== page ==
The best places to surf
in Europe once travel restrictions are lifted

Lac Campbell, The Surfing Copywriter

18 June 2020

The world has gone a little pear-shaped and nobody really knows when things will go back to normal. Some say soon, others are a little bit more pessimistic. Either way, it could be a while before we can start booking surf trips to Indonesia, Australia or the Americas once again.

The good news though is that there are already plenty of awesome surf spots in Europe that you can visit right now. From southern France to Spain and practically the entire Portuguese coastline, those waves just keep rolling in while everything else has come to a standstill.

So without further ado, we present to you a list of surf destinations we can’t wait to visit when international travel restrictions have relaxed.

Check ‘em out now and let your mind wander. Heck, throw on a wetsuit and wet your hair if it makes you feel better. Just know that these places will still be here when it’s all over.




Portugal has achingly beautiful beaches, a passionate surf community and more surf camps and hostels than you could ever hope to visit in a lifetime, although you can definitely try your best.

Some of the most popular surf regions in Portugal include the following. 


Lisbon is one of the few cities in the world that actually also has decent waves.

The fact that it also boasts stunning architecture, awesome nightlife and famously friendly locals doesn’t hurt either.

If you want to do a fly in fly out learn to surf mission anywhere in Europe, Lisbon is a great place to visit.

Get in touch with Surf Lisbon for an authentic Portuguese surfing experience. 


Ericeira holds the distinguished title of being the only dedicated World Surfing Reserve in all of Europe. Being located only 45 minutes north of Lisbon also means it’s easy to get to.

Throw in a cool little surf scene, world-class waves and a general vibe that’s super cruisy and it’s easy to see why it’s a surfing hotspot.

Rapturecamps in Ericeira has the best setup. 



Surfing in France has so many connotations attached to it for the itinerant surfer.

Mouthwatering food and wine, nudist beaches and of course hollow waves are just a few of the things that spring to mind.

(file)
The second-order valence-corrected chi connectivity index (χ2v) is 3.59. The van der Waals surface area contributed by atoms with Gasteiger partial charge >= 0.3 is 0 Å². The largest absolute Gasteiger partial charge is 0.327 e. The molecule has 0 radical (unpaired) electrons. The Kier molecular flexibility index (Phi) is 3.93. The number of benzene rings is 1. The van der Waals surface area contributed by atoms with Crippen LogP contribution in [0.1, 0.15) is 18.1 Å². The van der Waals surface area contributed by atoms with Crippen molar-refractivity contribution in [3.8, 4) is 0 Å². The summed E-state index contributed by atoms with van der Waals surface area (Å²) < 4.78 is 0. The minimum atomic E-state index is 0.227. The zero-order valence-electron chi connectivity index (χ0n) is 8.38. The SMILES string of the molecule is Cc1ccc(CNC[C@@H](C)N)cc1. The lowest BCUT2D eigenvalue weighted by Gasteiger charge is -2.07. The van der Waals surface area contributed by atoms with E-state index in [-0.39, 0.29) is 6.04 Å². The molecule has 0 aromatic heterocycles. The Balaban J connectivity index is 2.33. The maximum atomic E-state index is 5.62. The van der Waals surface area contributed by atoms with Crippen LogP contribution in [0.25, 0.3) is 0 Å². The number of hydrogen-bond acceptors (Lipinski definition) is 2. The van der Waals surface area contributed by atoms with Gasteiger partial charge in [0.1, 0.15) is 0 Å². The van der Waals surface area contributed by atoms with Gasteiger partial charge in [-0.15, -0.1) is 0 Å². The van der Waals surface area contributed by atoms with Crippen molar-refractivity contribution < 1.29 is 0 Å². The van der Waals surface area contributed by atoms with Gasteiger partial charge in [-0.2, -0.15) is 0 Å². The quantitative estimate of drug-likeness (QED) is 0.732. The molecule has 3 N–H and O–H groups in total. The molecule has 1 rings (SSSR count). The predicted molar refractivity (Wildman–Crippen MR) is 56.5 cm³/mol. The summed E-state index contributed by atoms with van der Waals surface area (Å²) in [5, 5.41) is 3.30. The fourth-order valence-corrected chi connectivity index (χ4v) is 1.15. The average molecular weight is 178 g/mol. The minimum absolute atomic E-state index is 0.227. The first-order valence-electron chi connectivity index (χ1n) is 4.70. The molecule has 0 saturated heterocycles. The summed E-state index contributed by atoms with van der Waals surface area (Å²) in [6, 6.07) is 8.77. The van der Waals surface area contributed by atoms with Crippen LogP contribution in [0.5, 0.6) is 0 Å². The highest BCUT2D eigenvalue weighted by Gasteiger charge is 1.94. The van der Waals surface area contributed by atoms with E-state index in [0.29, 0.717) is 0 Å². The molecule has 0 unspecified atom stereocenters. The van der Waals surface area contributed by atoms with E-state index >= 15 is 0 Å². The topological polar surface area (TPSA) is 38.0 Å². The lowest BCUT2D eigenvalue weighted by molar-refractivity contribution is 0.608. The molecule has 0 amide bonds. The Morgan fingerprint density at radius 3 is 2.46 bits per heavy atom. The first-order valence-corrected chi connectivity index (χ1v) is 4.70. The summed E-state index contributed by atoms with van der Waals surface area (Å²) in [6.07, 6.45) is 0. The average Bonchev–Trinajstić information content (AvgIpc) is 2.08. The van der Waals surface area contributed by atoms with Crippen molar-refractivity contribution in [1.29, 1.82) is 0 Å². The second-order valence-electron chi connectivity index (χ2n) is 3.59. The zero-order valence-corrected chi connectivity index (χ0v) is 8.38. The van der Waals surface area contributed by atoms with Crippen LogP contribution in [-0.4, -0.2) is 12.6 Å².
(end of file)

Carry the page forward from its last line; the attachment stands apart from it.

Of course, we recommend skipping the nude beaches in favour of the waves and the wine. But then again… it’s your trip, so feel free to strip.


The spiritual home of surfing in France, Hossegor is a must-visit destination for any budding surfer.

There’s a great selection of waves, the bakeries never run out of baguettes and the nightlife is magnifique.

Our advice is to spend some time exploring the local area. Rent a bike to check the waves and eat out as often as possible.

Or just book a stay with Southwest Surf House and let them look after everything. 


Biarritz may just be down the road from Hossegor but it feels like a world away.

The buildings are older, grander and more distinguished, but at least the surf is still just as epic.

More suited to those with heavy wallets, Biarritz is to Hossegor what Rolls Royce is to Toyota.

Needless to say, you can still have a great time there. For guaranteed fun though, check out Ocean Adventure.




Mainland Spain is blessed with a northern, eastern and southern coastline, plus the Canary Islands archipelago.

This means you can almost bet your last dollar on there being waves at least somewhere in the country on any given day.

Here a couple of the most consistent spots you could visit in Spain when travel restrictions finally ease up.

Canary Islands

The Canary Islands is a group of seven islands off the coast of mainland Europe. Each one of these islands has waves, but the best rides can be found on Lanzarote and Fuerteventura.

Here you’ll find setups for all skill levels and preferences, from forgiving beachbreaks to more intense waves that break over ancient volcanic rock.

Red Star is the premier surf camp on the islands and well worth a look if you’re serious about scoring some outstanding rides. 


If you want to surf amongst nature but aren’t a fan of the crowds in Portugal’s Algarve region, Galicia may just be the ideal alternative.

Encompassing the westernmost part of Spain, Galicia is known for its rugged coastline, excellent seafood dishes and awesome mix of waves. Longboarders, shortboards and retro fanatics will all find something here to ride.

For a local’s insight into the best surf spots though, book a stay at Camino Surf